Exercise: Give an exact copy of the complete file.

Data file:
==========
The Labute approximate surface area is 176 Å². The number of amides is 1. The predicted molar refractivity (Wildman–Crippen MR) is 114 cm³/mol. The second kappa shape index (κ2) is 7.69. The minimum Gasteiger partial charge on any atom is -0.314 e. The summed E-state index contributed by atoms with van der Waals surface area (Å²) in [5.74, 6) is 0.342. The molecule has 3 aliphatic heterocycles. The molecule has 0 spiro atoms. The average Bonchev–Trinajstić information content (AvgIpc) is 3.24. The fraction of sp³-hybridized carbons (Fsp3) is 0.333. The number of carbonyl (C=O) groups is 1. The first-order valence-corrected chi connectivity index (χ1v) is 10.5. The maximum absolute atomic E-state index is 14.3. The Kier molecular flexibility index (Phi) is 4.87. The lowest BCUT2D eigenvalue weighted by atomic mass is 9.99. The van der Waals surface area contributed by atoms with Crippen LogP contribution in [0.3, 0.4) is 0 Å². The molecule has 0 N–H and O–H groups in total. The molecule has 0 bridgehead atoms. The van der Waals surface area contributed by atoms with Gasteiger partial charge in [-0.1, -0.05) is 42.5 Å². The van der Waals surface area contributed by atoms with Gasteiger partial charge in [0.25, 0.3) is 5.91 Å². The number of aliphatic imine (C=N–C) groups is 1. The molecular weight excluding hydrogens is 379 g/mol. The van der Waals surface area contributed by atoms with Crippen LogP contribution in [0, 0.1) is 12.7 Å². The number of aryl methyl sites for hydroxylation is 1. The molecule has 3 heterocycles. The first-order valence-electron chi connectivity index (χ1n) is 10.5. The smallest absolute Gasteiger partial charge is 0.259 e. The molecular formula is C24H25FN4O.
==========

The Labute approximate surface area is 176 Å². The number of amides is 1. The predicted molar refractivity (Wildman–Crippen MR) is 114 cm³/mol. The second kappa shape index (κ2) is 7.69. The minimum Gasteiger partial charge on any atom is -0.314 e. The summed E-state index contributed by atoms with van der Waals surface area (Å²) in [5.74, 6) is 0.342. The molecule has 3 aliphatic heterocycles. The molecule has 0 spiro atoms. The average Bonchev–Trinajstić information content (AvgIpc) is 3.24. The fraction of sp³-hybridized carbons (Fsp3) is 0.333. The number of carbonyl (C=O) groups is 1. The first-order valence-corrected chi connectivity index (χ1v) is 10.5. The maximum absolute atomic E-state index is 14.3. The Kier molecular flexibility index (Phi) is 4.87. The lowest BCUT2D eigenvalue weighted by atomic mass is 9.99. The van der Waals surface area contributed by atoms with Crippen LogP contribution in [0.3, 0.4) is 0 Å². The molecule has 0 N–H and O–H groups in total. The molecule has 0 bridgehead atoms. The van der Waals surface area contributed by atoms with Gasteiger partial charge in [-0.1, -0.05) is 42.5 Å². The van der Waals surface area contributed by atoms with Gasteiger partial charge in [0.25, 0.3) is 5.91 Å². The number of aliphatic imine (C=N–C) groups is 1. The molecular weight excluding hydrogens is 379 g/mol. The van der Waals surface area contributed by atoms with Crippen LogP contribution in [0, 0.1) is 12.7 Å². The number of aryl methyl sites for hydroxylation is 1. The molecule has 3 heterocycles. The first-order valence-electron chi connectivity index (χ1n) is 10.5. The smallest absolute Gasteiger partial charge is 0.259 e. The molecular formula is C24H25FN4O.